Background The computational prediction of Transcription Factor Binding Sites (TFBS) remains a challenge due to their short length and low information content. Comparative genomics approaches that simultaneously consider several related species and favor sites that have been conserved throughout evolution improve the accuracy (specificity) of the predictions but are limited due to a phenomenon called binding site turnover, where sequence evolution causes one TFBS to replace another in the same region. In parallel to this development, an increasing number of mammalian genomes are now sequenced and it is becoming possible to infer, to a surprisingly high degree of accuracy, ancestral mammalian sequences. Results We propose a TFBS prediction approach that makes use of the availability of inferred ancestral mammalian genomes to improve its accuracy. This method aims to identify binding loci, which are regions of a few hundred base pairs that have preserved their potential to bind a given transcription factor over evolutionary time. After proposing a neutral evolutionary model of predicted TFBS counts in a DNA region of a given length, we use it to identify regions that have preserved the number of predicted TFBS they contain to an unexpected degree given their divergence. The approach is applied to human chromosome 1 and shows significant gains in accuracy as compared to both existing single-species and multi-species TFBS prediction approaches, in particular for transcription factors that are subject to high turnover rates. Availability The source code and predictions made by the program are available at http://www.cs.mcgill.ca/~blanchem/bindingLoci. PMID:23281809
Pan, Peipei; Treat, Michael D; van Breukelen, Frank
Presumably to conserve energy, many mammals enter into hibernation during the winter. Homeostatic processes such as transcription and translation are virtually arrested. To further elucidate transcriptional regulation during hibernation, we studied the transcription factor p53. Here, we demonstrate that changes in liver mRNA and protein concentrations of known regulators of p53 are consistent with activation. p53 mRNA and protein concentrations are unrelated. Importantly, p53 protein concentration is increased ~2-fold during the interbout arousal that punctuates bouts of torpor. As a result, both the interbout arousal and the torpid state are characterized by high levels of nuclear-localized p53. Chromatin immunoprecipitation assays indicate that p53 binds DNA during the winter. Furthermore, p53 recruits RNA polymerase II, as indicated by nuclear run-on data. However, and consistent with previous data indicating an arrest of transcriptional elongation during torpor, p53 'activity' does not result in expected changes in target gene transcripts. These data demonstrate the importance of using a systems level-approach in understanding a complex phenotype such as mammalian hibernation. Relying on interpretations of data that are based on steady-state regulation in other systems may be misleading in the context of non-steady-state conditions such as torpor.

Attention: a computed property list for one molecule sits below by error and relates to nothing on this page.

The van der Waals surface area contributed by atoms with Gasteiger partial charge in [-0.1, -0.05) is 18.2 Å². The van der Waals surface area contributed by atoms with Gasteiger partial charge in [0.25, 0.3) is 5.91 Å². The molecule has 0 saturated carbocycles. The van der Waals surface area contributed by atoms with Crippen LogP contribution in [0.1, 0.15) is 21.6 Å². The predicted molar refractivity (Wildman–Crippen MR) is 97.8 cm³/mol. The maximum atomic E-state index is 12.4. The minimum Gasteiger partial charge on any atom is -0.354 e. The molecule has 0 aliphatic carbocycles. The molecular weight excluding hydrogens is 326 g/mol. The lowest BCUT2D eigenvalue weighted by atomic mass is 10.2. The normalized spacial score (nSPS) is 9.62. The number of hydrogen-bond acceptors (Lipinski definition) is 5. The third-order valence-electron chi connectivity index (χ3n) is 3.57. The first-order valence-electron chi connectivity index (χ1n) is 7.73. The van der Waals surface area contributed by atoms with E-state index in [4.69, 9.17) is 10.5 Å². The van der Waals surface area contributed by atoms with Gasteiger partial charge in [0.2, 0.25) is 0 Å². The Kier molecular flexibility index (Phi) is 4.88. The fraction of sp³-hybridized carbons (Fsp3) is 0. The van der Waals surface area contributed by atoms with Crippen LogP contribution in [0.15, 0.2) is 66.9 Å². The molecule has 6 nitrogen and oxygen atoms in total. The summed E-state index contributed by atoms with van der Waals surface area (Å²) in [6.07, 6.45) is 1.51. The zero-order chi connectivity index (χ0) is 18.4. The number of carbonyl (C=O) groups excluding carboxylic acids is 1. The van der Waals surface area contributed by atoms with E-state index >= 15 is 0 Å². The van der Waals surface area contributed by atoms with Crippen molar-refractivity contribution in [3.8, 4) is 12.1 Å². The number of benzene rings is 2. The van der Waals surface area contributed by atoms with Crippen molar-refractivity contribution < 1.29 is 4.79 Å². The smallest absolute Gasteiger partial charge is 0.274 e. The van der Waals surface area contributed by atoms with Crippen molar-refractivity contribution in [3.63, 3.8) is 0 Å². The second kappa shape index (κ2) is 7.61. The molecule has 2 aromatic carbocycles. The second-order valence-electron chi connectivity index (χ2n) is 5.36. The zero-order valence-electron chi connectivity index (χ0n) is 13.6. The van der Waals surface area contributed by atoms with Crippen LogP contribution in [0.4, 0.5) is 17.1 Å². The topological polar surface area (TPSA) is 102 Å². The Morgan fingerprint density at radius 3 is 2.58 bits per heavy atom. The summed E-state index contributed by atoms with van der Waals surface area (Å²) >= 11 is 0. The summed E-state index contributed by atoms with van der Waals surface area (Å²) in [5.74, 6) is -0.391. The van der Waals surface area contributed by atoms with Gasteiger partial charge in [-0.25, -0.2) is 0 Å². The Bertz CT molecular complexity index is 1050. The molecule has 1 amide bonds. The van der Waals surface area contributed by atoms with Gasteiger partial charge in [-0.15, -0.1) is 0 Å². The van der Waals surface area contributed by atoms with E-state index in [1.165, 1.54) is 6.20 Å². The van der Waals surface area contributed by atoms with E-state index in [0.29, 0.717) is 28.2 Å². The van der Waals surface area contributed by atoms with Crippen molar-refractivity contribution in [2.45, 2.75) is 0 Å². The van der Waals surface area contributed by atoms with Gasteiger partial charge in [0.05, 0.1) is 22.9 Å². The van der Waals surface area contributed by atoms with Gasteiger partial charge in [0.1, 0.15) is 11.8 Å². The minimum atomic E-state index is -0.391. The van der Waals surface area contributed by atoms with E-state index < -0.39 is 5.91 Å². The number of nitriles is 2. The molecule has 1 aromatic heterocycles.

Nashimoto, M; Mishima, Y
Based on recent experimental data about transcription initiation and termination, a model for regulation of mammalian ribosomal DNA transcription is developed using a simple kinetic scheme. In this model, the existence of the transition pathway from the terminator to the promoter increases the rate of ribosomal RNA precursor synthesis. In addition to this 'non-transcribed spacer' traverse of RNA polymerase I, the co-ordination of initiation and termination allows a rapid on/off switch transition from the minimum to the maximum rate of ribosomal RNA precursor synthesis. Furthermore, taking account of the participation of two factors in the termination event, we propose a plausible molecular mechanism for the co-ordination of initiation and termination. This co-ordination is emphasized by repetition of the terminator unit. PMID:3223915